On Day 2 of Superyacht Design Week I had the privilege of sitting in on a Q&A session hosted by Crestron at their experience centre situated on the second floor of the Design Centre, Chelsea Harbour. Making up the panel were three of the marine industry’s leading technology experts; Patrick Coote of Blohm+Voss; Neil Grant of Harris Grant; and Ameet Sarvaiya of Van Berge Henegouwen. Paddy Baker, Editor of Installation Magazine moderated.
The session, DESIGNING WITH PEACE OF MIND, raised the question “When building a superyacht, what security challenges do we need to consider?”The experts were asked to discuss the options available to designers, shipyards, owners and crew, as well as technological advancements in the market.”
I quickly learnt that the superyacht owner’s greatest fear is that of unwelcome intruders making their way on board. Patrick Coote was quick to demonstrate, with a series of images, that the shape of the hull can itself act as a significant deterrent. Particular attention is also paid to the shape, position and operation of the transom doors as well as that of the swim platforms.
As well as physical intruders a member of the audience raised the owner’s fear of cyber attacks and the hacking of on-board networks. Neil Grant said that the IT systems Harris Grant design and install are of the highest standard, are robust, and are stringently tested and monitored. Aside from the IT network HG also install CCTV and comms as part and parcel of the on-board security system.
Asked about the challenges of working in such a demanding industry Neil explained the complexities of streaming live broadcasts to a vessel that could be anywhere in the world. As part of their remit as system integrators, HG have to provide seamless audio visual facilities throughout the vessel, be it to the crew mess or the owner’s private suite, and they have to be operational 24 hours a day, 365 days of the year.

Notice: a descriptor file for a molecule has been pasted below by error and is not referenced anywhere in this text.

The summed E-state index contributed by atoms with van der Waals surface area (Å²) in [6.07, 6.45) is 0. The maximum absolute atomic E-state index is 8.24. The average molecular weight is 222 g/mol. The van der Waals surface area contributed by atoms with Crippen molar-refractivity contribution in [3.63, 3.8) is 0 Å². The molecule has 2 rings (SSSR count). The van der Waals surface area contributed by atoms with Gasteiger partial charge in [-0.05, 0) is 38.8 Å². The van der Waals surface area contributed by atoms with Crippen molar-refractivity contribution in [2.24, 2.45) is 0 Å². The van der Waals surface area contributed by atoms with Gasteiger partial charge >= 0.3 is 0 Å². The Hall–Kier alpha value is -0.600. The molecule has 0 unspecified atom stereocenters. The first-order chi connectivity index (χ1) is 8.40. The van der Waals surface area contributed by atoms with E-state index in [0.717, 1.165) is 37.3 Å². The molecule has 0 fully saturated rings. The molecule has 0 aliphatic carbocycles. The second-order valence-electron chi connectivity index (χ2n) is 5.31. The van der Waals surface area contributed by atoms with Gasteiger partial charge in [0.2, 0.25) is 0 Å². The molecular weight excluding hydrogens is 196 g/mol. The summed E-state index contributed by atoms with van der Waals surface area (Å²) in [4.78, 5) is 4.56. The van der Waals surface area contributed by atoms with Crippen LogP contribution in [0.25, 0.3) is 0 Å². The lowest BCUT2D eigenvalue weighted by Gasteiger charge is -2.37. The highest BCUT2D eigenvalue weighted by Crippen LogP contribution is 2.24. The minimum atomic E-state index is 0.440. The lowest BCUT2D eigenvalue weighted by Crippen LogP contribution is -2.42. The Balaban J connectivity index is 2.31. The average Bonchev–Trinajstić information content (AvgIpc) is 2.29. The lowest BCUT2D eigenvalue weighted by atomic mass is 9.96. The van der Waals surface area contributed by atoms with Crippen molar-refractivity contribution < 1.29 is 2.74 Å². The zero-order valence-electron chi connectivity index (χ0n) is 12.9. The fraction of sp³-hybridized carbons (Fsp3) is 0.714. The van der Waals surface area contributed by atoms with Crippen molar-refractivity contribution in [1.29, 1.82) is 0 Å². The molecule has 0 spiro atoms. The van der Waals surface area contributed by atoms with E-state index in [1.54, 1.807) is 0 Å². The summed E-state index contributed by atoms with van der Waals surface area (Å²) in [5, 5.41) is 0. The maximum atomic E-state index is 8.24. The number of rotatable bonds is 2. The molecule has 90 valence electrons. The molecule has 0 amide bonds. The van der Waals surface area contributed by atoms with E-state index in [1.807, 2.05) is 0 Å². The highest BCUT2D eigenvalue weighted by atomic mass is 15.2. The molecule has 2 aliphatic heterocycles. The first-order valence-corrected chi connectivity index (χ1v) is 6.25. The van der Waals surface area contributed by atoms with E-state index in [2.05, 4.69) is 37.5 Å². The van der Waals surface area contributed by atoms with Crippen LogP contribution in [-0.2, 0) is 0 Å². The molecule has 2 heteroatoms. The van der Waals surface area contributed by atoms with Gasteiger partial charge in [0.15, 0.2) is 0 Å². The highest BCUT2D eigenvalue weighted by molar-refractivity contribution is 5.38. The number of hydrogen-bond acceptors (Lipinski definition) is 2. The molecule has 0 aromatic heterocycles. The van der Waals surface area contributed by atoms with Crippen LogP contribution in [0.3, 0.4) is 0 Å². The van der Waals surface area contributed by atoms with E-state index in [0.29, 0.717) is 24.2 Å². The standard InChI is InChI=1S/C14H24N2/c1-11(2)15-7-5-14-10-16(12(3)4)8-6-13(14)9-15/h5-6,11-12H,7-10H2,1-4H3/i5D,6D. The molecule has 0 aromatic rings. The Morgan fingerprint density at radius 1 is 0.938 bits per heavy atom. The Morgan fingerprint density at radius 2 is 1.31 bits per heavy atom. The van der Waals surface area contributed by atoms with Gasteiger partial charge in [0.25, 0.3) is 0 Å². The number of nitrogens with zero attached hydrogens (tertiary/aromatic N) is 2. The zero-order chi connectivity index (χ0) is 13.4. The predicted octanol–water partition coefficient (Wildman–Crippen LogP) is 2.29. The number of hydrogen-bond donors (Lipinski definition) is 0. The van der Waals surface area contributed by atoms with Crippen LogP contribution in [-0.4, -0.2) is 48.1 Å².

Another question from the floor asked at what stage of a superyacht build would a company such as HG or VBH need to be appointed. There was a reverberating response of “not soon enough”. The very infrastructure on which every item of hardware has to hang needs to be included in the design from the very outset. A combination of space limitations and Lloyds codes require the correct cables to be specified, installed, future proofed, and terminated prior to areas being closed off, which means that the final design needs to be agreed very early on.
This timescale also impacts on the positioning of the hardware as much of it is required to be hidden away. Discerning owner’s do not want to see racks of equipment or bulky screens and loudspeakers, and as such these are often built into exquisitely made bespoke pieces of furniture. Screens rise and fall on near silent motorised lifts and hoists, while centralised racks of equipment disappear into temperature controlled voids or cupboards.
As such these industry experts often work hand in hand with a naval architect and interior designer. This combination of skills ensures that the client benefits from the best possible on-board experience; aesthetically, technologically, and securely, giving him the utmost peace of mind.